Wednesday, April 15, 2009

IOU 1 Blog Entry

For the first time in several years, I let a day go by with no blog entry. I don't know whether to be aghast as this breach in my self-imposed routine and pseudo-responsibilities, or pleased that I put seven hours of sleep ahead of a "nap" and my usual OCD-like obsession with blogging daily no matter what. In case anyone was worried about where I was, here is an explanation of sorts, along with some vignettes of news, some of which I alluded to in prior entries.

As you know, Batman, I was very busy Thursday through Sunday with Holy Week and Easter. I served at the Thursday, Friday and Saturday evening services, all of which were over two hours long, I think. I got to read the Exodus passage about the parting of the Red Sea at the Saturday evening Easter Vigil Mass, which vies with the pre-midnight Christmas Mass as the longest of the year. It was tricky carrying either a torch (which is to say, an oil-filled candle on a stick) or crucifix solemnly through the church, process to the labyrinth for a number of baptisms, and stand or kneel before the altar at the appropriate times, AND document all those services photographically without being crass or inappropriate. I didn't really get all the pictures I wanted, but I think I struck a reasonable balance, and nobody seemed to mind my getting out the camera from time to time. In fact, a number of parishioners seemed rather amused by it.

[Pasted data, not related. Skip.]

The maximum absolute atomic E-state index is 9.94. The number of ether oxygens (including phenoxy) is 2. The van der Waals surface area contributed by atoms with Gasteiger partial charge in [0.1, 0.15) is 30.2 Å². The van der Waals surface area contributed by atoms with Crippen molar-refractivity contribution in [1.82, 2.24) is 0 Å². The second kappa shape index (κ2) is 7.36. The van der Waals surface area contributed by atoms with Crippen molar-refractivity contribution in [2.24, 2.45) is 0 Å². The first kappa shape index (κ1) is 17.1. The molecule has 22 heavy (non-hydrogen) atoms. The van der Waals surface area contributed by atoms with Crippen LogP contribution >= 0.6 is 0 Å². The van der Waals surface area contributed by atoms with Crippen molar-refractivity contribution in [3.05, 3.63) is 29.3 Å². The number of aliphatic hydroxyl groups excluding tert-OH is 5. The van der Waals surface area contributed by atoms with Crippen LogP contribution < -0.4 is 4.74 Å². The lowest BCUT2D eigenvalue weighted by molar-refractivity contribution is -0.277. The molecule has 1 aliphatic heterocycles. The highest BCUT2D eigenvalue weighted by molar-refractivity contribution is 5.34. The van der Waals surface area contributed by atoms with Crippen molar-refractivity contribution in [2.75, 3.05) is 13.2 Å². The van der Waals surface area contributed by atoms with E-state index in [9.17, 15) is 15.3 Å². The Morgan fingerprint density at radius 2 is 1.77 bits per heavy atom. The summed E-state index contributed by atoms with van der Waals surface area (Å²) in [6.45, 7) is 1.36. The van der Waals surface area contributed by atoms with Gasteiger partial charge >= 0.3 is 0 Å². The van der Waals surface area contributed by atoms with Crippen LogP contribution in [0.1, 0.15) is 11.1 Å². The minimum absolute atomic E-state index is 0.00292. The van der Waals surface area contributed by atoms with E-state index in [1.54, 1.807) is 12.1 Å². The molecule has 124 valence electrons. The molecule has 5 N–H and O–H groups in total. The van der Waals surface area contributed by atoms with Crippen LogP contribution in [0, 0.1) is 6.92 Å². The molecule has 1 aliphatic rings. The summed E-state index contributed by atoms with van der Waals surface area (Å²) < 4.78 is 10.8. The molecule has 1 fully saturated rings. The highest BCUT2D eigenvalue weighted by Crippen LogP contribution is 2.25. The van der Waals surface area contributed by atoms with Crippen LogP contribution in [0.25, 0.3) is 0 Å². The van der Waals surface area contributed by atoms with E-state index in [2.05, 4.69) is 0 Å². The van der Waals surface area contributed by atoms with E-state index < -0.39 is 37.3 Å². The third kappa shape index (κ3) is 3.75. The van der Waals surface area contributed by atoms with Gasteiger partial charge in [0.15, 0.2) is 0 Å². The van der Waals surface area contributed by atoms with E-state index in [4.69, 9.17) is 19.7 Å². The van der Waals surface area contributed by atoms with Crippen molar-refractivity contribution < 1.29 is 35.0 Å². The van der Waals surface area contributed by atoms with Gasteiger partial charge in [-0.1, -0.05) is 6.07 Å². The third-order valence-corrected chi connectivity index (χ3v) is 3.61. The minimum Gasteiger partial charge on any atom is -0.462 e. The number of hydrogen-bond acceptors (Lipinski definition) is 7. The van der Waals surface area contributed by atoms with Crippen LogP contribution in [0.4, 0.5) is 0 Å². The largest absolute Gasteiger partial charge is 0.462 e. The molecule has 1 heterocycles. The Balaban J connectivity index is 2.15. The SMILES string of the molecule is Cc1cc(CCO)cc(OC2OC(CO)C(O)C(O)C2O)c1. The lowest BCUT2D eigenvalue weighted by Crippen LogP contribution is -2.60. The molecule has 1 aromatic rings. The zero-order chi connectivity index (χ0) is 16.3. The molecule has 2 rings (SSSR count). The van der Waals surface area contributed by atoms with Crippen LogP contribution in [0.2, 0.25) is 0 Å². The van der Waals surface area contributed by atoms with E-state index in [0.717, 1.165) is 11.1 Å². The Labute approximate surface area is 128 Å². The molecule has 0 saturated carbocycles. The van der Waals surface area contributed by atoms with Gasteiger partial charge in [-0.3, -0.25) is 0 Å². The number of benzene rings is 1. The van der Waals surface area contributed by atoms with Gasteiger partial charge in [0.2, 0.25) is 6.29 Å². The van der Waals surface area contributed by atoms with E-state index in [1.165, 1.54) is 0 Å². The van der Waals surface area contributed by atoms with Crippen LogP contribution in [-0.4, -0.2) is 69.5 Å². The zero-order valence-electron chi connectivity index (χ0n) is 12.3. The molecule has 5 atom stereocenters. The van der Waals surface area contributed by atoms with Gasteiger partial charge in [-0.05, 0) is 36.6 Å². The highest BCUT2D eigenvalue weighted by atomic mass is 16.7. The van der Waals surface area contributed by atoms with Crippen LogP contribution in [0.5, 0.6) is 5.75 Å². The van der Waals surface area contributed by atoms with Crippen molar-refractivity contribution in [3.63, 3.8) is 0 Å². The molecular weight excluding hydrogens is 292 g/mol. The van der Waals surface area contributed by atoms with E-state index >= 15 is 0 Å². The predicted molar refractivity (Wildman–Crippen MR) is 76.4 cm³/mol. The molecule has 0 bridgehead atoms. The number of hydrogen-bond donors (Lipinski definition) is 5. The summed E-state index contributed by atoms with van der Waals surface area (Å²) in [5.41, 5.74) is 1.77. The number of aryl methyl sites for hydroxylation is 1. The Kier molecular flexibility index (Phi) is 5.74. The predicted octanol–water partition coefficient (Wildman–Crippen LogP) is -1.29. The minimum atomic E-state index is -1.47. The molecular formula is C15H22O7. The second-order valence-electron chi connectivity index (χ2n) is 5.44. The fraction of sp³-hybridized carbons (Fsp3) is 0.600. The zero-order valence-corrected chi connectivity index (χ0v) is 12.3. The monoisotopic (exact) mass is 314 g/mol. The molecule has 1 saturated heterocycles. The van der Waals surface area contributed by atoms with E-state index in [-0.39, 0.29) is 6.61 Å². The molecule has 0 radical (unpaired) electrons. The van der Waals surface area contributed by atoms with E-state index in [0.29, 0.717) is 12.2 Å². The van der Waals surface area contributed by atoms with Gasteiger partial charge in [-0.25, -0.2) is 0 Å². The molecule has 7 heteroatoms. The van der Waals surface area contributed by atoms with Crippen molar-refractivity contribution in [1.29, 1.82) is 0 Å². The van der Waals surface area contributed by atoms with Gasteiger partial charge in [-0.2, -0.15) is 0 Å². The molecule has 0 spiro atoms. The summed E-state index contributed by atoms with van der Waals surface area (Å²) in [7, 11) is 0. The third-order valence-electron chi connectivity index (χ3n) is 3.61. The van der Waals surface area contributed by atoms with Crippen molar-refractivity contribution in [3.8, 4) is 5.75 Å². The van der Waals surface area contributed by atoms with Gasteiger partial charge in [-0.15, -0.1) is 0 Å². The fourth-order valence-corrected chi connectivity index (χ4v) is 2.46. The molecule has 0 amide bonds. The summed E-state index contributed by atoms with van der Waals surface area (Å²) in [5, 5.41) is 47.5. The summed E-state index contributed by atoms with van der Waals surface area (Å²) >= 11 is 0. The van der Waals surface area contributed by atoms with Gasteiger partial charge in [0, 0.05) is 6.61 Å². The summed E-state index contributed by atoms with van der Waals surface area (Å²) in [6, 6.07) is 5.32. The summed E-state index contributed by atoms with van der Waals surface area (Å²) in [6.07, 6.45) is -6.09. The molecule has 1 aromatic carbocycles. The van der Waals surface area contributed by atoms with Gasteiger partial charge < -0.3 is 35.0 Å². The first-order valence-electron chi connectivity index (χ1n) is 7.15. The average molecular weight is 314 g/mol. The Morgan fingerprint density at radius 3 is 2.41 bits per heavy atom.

Nevertheless I felt a little out of sorts by the end of Easter Vigil, feeling I hadn't quite managed to do everything adequately. The day had started with my missing Father Smith when I tried to go to confession, and more or less ended with my discovery that I'd gone all through Mass with the snap at the collar of my alb unfastened. There were also a few moments during the Mass when I guessed incorrectly where to stand and when. There's a certain improvisational spirit to some of the ritual at times, when Father Smith or Proscovia wants to do something special at a particular service; they issue instructions but they're not always fully detailed, or I don't always fully understand them. But I do my best, and try to keep the younger acolytes on task as well.

From Lent at St. Michael's 2009